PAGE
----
DIVISIONAL UNIT: 2nd Canadian Infantry Division
4th Infantry Brigade
18th Battalion - Western Ontario
Canadian Infantry Corp
SERVICE NO: 654550
RESIDENCE: Exeter – Ontario
DATE OF BIRTH: November 19, 1893
Usborne Township – County of Huron - Ontario
DATE OF DEATH: August 8, 1918 24 years 8 months
CEMETERY: Crucifix Corner Cemetery – Villers-Bretonneux –
Somme – France
I B 9
MOTHER: Mrs. Thomas Passmore – Exeter – Ontario.
Occupation: Farmer Religion: Methodist
Enlistment: Exeter – March 6, 1916 – 161st Huron Battalion
Enlistment Age: 22 years 3 months
The S.S. Lapland embarked from Halifax with the 161st Battalion and arrived in Liverpool on November 11, 1916.
On February 28, 1918, he transfers to the 18th Battalion, then heads overseas into France and joins the 18th Battalion on March 15, 1918.
Private Passmore was killed during an advance from east of Cachy to Marcelcave.
The morning was heavy fog obstructing all observation of the enemy line and the intended objective.
At approximately 4 am the enemy commenced a bombardment of heavy calibre on the Battalion position which was light in nature, but they directed heavy fire on the wood to the south-west of Villers-Brettnenaux. The enemy artillery ended just prior to the Brigade artillery barrage opening up at 4:20 am.
The 18th Battalion was on the right of the advance.
“C” Company had 2 Platoons frontline and was responsible for the right flank and making contact with the 1st Canadian Division. “B” Company was centre on a two platoon frontage, “A” Company was responsible for the left flank and for making contact with the 19th Battalion. “D” Company was supporting and were 200 yards to the east of Marcelcave and the quarry beside.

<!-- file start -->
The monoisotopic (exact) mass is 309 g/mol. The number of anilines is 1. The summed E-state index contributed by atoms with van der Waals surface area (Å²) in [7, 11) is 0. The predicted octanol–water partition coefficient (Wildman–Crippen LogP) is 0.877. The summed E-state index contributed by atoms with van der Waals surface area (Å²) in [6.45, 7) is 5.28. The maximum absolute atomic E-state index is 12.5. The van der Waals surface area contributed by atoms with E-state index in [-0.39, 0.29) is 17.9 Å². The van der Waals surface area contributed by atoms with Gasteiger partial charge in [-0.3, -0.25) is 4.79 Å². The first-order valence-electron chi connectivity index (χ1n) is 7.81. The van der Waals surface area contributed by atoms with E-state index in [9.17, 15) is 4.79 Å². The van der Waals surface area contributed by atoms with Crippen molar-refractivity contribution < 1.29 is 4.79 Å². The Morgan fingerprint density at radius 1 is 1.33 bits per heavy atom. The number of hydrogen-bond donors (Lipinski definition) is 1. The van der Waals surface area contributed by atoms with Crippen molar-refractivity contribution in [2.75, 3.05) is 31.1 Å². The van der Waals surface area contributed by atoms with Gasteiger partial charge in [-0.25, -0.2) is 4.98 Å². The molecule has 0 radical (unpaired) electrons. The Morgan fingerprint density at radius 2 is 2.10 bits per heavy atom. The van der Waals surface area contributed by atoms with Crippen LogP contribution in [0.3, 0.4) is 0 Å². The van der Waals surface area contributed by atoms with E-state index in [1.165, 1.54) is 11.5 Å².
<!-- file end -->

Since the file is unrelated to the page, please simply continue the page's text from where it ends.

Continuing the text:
By 7:45 am the Battalion had reached the extreme limits of its objective. Casualties were light because of the heavy fog.
The Battalion pushed past the quarry for 300 yards and set up their line of defence at that point.
Throughout the advance there was considerable enemy opposition and mainly it was well secreted enemy machine-guns.
There were 30 men killed and 120 wounded during the advance and fighting that followed.
The Brigade diaries stated that early on the morning of the August 8th the Brigade front was 2,400 yards. The original enemy barrage onto the position of the 18th Battalion caused casualties.
The mist was very heavy with observation of more than a few yards not possible and the use of a compass was required during the advance forward. At 4:27 am the 18th reported little or no opposition. At 4:53 am the 18th reported some resistance and very light casualties. At 5:06 am the 18th reported good progress with some wounded coming back.
The Brigade losses from August 8-12th were 84 men killed and 376 men wounded.
The 18th Battalion losses on August 8th were 30 men killed and 120 men wounded.